This is the second bike/walk to work day I have participated in. We moved our office from WRJ to Wilder since the last time I rode to work. The forecast predicted rain but I went anyway.
This time I was able to go through Hanover and go to one of the event breakfast stops. The Hanover location was the Black Senior and Community Center. There were a dozen or so bikers and walkers around when I showed up at 7:30. It started taining again about that time too. (what else is new!)
A photographer from the Valley News took my picture and asked a few questions. She is the in the photo above talking to a few other bikers. They had free T-shirts, pedometers and blinking bike lights inside for event participants. There were bagels, juice, fruit and coffee for breakfast. I survived the traffic and construction in town and headed across the river. I was able to blow by the usual line of traffic going into Hanover.
Coming home was a different story. It was uphill and in the rain. I appreciate my car just a little more then I did yesterday.
Here are a few event stats from the post-event email from the Upper Valley Trails Alliance.
Thanks to everyone who showed up this morning in spite of the rain and flood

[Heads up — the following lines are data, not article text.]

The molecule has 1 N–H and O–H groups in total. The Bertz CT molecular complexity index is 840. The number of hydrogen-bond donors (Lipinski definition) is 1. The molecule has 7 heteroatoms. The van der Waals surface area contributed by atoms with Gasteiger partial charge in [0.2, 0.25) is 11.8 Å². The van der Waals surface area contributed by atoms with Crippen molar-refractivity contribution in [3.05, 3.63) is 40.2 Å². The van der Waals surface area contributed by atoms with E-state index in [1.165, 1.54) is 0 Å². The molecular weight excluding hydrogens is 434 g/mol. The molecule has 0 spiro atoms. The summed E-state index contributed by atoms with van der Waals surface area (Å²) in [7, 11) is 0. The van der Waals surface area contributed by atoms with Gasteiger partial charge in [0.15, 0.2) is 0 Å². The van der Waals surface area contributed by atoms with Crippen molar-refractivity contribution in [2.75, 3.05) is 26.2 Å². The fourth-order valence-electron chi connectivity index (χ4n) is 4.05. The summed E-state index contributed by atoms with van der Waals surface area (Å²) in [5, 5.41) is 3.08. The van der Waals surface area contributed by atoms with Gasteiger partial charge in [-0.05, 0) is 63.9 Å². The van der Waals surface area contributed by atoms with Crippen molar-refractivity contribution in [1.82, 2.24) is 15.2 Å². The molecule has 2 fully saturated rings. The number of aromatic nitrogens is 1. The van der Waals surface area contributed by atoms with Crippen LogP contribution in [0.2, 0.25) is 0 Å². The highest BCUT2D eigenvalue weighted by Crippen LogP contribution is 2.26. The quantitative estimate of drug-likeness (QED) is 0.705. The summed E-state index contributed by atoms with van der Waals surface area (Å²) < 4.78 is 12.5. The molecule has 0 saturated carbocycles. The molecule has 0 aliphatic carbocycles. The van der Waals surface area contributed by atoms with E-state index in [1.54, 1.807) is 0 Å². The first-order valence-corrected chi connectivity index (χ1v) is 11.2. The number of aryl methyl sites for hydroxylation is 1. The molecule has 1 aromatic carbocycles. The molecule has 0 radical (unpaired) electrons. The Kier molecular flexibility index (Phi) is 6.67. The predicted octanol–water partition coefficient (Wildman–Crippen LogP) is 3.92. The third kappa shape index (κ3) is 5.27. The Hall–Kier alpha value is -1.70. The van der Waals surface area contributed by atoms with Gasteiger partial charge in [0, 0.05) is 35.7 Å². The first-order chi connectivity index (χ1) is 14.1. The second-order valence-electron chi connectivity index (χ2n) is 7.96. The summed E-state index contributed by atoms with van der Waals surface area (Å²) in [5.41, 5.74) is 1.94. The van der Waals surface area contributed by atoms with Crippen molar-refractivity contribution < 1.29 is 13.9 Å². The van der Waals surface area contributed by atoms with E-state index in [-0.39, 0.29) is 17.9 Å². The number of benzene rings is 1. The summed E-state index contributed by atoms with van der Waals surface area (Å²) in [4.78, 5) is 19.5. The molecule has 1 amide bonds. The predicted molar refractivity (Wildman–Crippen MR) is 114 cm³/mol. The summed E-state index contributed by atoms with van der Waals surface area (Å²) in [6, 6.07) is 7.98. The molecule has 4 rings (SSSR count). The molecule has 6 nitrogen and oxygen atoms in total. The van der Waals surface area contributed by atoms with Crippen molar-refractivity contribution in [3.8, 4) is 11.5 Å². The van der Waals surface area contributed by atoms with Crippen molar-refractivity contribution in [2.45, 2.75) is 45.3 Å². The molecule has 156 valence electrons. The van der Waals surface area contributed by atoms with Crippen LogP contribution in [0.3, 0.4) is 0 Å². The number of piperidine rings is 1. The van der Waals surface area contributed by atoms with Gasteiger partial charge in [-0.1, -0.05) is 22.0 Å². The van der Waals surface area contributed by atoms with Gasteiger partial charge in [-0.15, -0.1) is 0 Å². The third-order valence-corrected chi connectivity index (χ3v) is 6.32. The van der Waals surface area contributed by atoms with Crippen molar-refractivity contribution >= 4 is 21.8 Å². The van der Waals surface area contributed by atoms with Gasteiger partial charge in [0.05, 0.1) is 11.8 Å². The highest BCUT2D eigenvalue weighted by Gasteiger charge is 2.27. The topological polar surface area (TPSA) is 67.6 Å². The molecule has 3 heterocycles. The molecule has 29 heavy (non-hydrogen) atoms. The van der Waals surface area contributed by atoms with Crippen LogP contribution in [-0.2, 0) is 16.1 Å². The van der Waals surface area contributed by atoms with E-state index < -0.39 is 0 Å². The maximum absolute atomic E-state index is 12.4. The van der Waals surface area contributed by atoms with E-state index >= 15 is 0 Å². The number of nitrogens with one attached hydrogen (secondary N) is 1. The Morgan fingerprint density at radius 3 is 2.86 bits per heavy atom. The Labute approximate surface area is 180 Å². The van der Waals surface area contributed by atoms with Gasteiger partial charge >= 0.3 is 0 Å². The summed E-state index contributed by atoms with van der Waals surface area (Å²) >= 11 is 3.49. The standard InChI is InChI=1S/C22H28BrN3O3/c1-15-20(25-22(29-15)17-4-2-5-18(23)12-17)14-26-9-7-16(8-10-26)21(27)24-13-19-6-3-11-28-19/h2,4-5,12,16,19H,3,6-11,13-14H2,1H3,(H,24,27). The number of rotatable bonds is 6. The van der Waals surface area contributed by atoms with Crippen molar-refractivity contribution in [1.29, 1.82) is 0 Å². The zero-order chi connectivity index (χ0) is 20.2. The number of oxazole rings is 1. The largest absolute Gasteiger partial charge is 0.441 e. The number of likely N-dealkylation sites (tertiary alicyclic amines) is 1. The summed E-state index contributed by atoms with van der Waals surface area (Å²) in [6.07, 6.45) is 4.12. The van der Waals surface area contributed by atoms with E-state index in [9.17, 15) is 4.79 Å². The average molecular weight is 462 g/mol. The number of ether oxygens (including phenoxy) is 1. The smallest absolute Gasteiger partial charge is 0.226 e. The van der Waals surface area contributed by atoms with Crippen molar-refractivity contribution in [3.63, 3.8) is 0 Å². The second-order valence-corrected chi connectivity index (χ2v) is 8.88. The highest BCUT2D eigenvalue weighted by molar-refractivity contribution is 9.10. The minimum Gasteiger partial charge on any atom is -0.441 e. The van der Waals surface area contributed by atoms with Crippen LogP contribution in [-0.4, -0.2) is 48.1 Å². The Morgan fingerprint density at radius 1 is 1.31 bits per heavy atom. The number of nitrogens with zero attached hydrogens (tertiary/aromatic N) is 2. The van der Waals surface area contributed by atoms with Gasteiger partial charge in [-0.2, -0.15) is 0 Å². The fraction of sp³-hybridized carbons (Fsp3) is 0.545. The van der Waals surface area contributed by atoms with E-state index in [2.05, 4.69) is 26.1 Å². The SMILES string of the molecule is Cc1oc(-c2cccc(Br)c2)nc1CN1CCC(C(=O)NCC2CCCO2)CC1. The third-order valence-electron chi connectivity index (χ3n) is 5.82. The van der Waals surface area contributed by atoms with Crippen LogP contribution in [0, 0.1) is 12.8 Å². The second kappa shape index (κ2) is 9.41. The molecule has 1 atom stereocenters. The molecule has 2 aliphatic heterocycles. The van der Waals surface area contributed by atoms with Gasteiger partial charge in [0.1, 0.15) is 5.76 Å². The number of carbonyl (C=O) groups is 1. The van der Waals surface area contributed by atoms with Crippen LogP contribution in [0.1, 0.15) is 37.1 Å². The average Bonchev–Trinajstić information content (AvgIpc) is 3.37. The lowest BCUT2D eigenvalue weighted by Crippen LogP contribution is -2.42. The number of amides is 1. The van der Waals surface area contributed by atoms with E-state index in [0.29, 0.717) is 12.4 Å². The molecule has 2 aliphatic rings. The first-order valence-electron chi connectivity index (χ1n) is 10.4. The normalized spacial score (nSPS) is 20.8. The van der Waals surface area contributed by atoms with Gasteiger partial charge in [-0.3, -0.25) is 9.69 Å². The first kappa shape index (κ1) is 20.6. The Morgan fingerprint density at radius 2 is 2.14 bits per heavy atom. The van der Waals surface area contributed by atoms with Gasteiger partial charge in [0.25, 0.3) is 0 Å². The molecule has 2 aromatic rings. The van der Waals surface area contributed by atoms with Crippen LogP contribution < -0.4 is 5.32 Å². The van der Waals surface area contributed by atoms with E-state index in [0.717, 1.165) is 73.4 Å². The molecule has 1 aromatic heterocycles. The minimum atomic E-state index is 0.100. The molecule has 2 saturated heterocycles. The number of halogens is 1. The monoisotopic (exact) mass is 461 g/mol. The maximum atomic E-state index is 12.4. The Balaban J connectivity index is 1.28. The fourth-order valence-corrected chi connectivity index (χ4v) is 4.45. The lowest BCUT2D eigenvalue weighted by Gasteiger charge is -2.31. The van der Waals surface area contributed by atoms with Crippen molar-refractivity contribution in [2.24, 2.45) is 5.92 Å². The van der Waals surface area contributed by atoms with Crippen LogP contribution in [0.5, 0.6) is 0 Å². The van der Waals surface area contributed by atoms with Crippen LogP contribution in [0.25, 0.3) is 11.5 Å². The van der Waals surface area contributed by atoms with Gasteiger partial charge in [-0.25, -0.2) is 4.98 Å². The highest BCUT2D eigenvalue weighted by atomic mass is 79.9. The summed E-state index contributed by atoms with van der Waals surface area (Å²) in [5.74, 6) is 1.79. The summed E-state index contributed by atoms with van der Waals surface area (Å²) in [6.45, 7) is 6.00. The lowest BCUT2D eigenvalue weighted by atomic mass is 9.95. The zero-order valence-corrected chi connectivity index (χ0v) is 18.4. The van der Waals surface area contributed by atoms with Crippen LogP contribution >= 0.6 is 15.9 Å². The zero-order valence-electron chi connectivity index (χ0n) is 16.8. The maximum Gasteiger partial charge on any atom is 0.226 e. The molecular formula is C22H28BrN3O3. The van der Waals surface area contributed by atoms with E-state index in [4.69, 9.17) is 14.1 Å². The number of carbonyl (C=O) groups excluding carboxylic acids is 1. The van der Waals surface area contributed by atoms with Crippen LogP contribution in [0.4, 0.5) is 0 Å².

watches! 2006 Upper Valley Bike/Walk to Work Day was another great success. 147
people left their cars at home and signed in at six public biker/walker
breakfasts and several employer-sponsored events in our area, representing a
slight increase from the previous event. We are sure that others participated
but did not stop for breakfast. You all helped reduce fuel consumption, clear
the air, and unclog streets while getting some healthy and invigorating
You also covered some ground 1,702 miles logged! In the process,
you saved 85 gallons of gas (@ 20mpg) and spared the air around 1,649 pounds of
CO2 emissions, according to EPA averages. You accomplished this by bicycling to
work (about 80 percent of you), walking, carpooling or riding the bus, or
combining different forms of transportation, such as bicycling partway to a bus
(20 percent altogether).